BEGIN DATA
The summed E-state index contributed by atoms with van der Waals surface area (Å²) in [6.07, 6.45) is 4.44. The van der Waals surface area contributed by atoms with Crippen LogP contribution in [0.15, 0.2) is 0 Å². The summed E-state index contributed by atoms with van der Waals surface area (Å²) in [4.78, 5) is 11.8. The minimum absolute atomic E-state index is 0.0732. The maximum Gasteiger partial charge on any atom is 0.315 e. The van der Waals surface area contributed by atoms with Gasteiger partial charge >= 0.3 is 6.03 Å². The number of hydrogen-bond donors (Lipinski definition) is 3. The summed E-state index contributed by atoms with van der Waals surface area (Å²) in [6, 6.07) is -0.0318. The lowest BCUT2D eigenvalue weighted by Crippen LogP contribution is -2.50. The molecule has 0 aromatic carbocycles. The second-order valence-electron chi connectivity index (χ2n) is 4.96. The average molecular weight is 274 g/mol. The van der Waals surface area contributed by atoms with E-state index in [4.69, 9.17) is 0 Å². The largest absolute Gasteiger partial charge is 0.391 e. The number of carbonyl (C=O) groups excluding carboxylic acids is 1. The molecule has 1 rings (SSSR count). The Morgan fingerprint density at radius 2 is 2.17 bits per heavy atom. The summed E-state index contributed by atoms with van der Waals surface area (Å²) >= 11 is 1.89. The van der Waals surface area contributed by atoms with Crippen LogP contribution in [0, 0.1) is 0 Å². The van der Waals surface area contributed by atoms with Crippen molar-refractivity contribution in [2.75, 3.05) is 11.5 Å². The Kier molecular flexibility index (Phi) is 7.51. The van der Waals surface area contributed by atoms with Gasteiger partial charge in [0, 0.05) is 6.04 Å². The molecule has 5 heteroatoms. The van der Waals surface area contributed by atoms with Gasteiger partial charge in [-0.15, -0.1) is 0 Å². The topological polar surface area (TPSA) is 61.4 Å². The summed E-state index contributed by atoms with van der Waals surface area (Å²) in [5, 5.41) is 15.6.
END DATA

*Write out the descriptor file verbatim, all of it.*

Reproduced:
The summed E-state index contributed by atoms with van der Waals surface area (Å²) in [6.07, 6.45) is 4.44. The van der Waals surface area contributed by atoms with Crippen LogP contribution in [0.15, 0.2) is 0 Å². The summed E-state index contributed by atoms with van der Waals surface area (Å²) in [4.78, 5) is 11.8. The minimum absolute atomic E-state index is 0.0732. The maximum Gasteiger partial charge on any atom is 0.315 e. The van der Waals surface area contributed by atoms with Gasteiger partial charge >= 0.3 is 6.03 Å². The number of hydrogen-bond donors (Lipinski definition) is 3. The summed E-state index contributed by atoms with van der Waals surface area (Å²) in [6, 6.07) is -0.0318. The lowest BCUT2D eigenvalue weighted by Crippen LogP contribution is -2.50. The molecule has 0 aromatic carbocycles. The second-order valence-electron chi connectivity index (χ2n) is 4.96. The average molecular weight is 274 g/mol. The van der Waals surface area contributed by atoms with E-state index in [4.69, 9.17) is 0 Å². The largest absolute Gasteiger partial charge is 0.391 e. The number of carbonyl (C=O) groups excluding carboxylic acids is 1. The molecule has 1 rings (SSSR count). The Morgan fingerprint density at radius 2 is 2.17 bits per heavy atom. The summed E-state index contributed by atoms with van der Waals surface area (Å²) >= 11 is 1.89. The van der Waals surface area contributed by atoms with Crippen LogP contribution in [0, 0.1) is 0 Å². The van der Waals surface area contributed by atoms with Crippen molar-refractivity contribution in [2.75, 3.05) is 11.5 Å². The Kier molecular flexibility index (Phi) is 7.51. The van der Waals surface area contributed by atoms with Gasteiger partial charge in [0, 0.05) is 6.04 Å². The molecule has 5 heteroatoms. The van der Waals surface area contributed by atoms with Gasteiger partial charge in [-0.15, -0.1) is 0 Å². The topological polar surface area (TPSA) is 61.4 Å². The summed E-state index contributed by atoms with van der Waals surface area (Å²) in [5, 5.41) is 15.6.